Has AFP won?

The blogosphere has been buzzing with the news that Agence France Press has sued Google for copyright infringement. This is because Google News displays results from different news sources, including pictures, links and headlines. Now Google has decided to remove AFP's content from their site as a direct response to the suit.

I must confess that I still have not made up my mind about this case, but I feel that Google News may be infringing the news sources. I must say that I assumed Google was paying the news service providers. Could AFP be fishing for licensing fees?

Hardware hacking workshop

I really wish that I could go to New York to this event. This is a workshop by artist Nicolas Collins, who is publishing a book called, oddly, Hardware Hacking. The description of the process sounds really good:

Basic soldering skills will be learned through building contact microphones and coils to sniff electromagnetic fields. The students will open up a range of battery-powered "consumer" technology (radios, electronic toys), observe the effect of direct hand contact on the circuit boards, experiment with the substitution of components, and listen to unheard signals running through the circuit. Knowledge acquired through this process will be applied to building circuits from scratch...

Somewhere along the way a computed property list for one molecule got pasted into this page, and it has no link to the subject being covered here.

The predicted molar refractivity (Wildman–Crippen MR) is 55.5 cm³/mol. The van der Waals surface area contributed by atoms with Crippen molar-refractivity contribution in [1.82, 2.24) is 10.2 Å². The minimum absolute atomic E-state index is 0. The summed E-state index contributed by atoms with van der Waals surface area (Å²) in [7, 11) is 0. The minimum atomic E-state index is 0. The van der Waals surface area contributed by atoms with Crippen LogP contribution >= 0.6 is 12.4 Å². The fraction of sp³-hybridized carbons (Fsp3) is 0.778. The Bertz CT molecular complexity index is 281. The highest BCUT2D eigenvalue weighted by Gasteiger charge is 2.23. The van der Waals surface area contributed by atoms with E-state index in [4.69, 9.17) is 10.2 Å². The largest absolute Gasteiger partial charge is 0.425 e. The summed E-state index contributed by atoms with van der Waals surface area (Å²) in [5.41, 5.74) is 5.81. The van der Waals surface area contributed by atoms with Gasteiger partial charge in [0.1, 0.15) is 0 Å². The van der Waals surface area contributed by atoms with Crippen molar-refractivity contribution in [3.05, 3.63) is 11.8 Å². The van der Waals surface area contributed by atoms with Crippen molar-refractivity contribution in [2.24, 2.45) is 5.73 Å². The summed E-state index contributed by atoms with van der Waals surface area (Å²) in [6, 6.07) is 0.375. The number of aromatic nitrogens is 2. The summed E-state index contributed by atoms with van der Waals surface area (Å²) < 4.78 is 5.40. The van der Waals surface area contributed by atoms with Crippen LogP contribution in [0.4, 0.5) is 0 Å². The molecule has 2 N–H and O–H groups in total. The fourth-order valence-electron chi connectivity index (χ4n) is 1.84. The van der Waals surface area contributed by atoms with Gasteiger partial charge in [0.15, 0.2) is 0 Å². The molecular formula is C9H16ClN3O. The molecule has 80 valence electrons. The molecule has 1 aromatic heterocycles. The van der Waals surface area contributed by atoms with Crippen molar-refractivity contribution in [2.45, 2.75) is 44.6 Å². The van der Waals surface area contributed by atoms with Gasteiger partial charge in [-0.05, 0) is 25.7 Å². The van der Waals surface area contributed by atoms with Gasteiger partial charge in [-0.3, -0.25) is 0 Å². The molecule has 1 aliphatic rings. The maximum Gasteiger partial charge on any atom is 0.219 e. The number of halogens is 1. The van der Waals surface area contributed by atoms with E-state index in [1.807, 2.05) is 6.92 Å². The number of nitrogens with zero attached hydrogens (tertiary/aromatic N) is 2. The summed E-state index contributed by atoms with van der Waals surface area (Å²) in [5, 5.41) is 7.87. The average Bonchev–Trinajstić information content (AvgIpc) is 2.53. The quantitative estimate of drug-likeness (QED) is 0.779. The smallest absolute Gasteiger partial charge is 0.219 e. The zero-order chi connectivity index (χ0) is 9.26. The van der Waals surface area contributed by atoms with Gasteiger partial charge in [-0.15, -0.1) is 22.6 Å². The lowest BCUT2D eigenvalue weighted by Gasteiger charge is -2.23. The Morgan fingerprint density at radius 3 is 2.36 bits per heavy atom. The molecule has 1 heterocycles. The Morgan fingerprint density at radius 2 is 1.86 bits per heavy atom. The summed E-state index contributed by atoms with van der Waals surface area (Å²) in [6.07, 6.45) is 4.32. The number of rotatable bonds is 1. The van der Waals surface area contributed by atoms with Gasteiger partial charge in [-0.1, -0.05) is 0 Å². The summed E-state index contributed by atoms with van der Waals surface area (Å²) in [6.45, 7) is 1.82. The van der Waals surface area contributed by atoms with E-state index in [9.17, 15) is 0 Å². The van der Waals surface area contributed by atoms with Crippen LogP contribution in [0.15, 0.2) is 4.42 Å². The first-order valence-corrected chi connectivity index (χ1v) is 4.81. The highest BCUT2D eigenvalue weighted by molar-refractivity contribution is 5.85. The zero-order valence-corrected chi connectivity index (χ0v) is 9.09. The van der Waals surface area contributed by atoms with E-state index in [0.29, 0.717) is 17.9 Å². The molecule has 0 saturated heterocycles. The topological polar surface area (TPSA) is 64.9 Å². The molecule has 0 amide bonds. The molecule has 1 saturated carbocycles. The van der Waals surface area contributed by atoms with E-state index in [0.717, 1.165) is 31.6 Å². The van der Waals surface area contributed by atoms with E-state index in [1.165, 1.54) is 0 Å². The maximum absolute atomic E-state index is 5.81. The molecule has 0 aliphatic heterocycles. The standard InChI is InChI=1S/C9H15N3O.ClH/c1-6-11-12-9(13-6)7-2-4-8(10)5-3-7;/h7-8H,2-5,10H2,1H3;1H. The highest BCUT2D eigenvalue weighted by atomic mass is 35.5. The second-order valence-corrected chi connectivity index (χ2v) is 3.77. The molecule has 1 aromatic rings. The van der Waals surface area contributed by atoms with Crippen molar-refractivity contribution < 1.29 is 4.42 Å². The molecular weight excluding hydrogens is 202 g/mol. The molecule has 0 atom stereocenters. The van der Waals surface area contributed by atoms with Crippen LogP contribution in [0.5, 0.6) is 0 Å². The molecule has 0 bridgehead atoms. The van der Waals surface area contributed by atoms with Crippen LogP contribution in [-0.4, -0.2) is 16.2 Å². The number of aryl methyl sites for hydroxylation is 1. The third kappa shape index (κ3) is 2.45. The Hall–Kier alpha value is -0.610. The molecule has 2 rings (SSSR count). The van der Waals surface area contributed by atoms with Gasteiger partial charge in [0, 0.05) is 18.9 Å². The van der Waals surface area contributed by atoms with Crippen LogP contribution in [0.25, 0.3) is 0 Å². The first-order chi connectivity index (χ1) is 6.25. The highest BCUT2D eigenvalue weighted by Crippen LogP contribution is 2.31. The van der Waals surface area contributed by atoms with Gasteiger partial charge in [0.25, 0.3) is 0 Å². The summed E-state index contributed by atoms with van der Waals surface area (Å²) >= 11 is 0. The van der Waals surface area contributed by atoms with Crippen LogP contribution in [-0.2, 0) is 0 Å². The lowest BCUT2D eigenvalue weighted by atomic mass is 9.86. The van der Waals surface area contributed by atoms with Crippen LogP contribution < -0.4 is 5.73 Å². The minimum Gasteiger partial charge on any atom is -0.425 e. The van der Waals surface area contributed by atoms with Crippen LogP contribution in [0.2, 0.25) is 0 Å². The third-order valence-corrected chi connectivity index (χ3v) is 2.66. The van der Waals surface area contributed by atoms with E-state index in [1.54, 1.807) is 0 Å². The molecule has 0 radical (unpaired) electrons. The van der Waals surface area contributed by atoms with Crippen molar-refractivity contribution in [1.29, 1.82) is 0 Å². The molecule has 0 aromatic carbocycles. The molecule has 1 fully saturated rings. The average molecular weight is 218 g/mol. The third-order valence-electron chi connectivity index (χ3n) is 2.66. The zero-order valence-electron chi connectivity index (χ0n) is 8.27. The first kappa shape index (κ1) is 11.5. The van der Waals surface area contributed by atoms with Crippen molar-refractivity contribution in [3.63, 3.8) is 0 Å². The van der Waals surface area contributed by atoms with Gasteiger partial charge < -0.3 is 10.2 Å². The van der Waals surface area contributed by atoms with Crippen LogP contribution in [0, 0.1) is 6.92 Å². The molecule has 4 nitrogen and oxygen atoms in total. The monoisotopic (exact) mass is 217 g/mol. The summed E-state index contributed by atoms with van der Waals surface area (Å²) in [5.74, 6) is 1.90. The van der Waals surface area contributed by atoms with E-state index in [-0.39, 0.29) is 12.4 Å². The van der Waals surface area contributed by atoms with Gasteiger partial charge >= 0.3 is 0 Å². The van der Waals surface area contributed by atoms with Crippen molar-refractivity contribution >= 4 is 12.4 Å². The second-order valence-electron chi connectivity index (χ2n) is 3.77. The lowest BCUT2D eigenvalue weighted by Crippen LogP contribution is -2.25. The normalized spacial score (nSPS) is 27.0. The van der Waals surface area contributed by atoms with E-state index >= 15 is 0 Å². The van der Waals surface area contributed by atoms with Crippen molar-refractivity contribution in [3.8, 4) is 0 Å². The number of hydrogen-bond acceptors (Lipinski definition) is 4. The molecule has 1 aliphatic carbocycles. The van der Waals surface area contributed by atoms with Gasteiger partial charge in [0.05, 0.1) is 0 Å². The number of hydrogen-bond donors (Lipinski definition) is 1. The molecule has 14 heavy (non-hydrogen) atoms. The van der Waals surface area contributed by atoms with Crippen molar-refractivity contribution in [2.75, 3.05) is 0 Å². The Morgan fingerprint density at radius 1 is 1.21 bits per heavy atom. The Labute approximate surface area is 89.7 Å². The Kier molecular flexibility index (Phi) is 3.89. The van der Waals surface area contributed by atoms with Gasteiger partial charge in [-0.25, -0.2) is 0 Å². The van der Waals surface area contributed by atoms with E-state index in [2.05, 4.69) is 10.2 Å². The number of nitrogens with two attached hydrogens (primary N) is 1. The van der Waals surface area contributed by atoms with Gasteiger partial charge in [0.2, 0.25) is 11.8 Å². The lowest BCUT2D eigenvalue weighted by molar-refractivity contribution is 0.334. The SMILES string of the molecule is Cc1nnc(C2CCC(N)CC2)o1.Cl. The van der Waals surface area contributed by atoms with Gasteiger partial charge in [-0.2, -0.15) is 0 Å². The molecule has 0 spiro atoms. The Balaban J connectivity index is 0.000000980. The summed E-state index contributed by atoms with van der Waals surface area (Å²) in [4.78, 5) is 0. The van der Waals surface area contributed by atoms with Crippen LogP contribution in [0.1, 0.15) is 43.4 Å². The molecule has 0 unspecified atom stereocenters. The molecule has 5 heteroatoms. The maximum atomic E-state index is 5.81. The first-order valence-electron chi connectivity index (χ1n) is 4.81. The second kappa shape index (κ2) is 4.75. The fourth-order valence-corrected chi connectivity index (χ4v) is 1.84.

Sounds like fun. As I will be building my new computer this Easter weekend, I could use some of this knowledge.

Tuesday, March 22, 2005

Google Print is here

Finally! Google Print is now starting to produce results for works in the public domain (but it appears to be working only through and not I googled Oliver Twist and got the entire book in the results (TIP: It is the icon with the books beside the link). I also was able to find The Count of Monte Cristo and Dracula.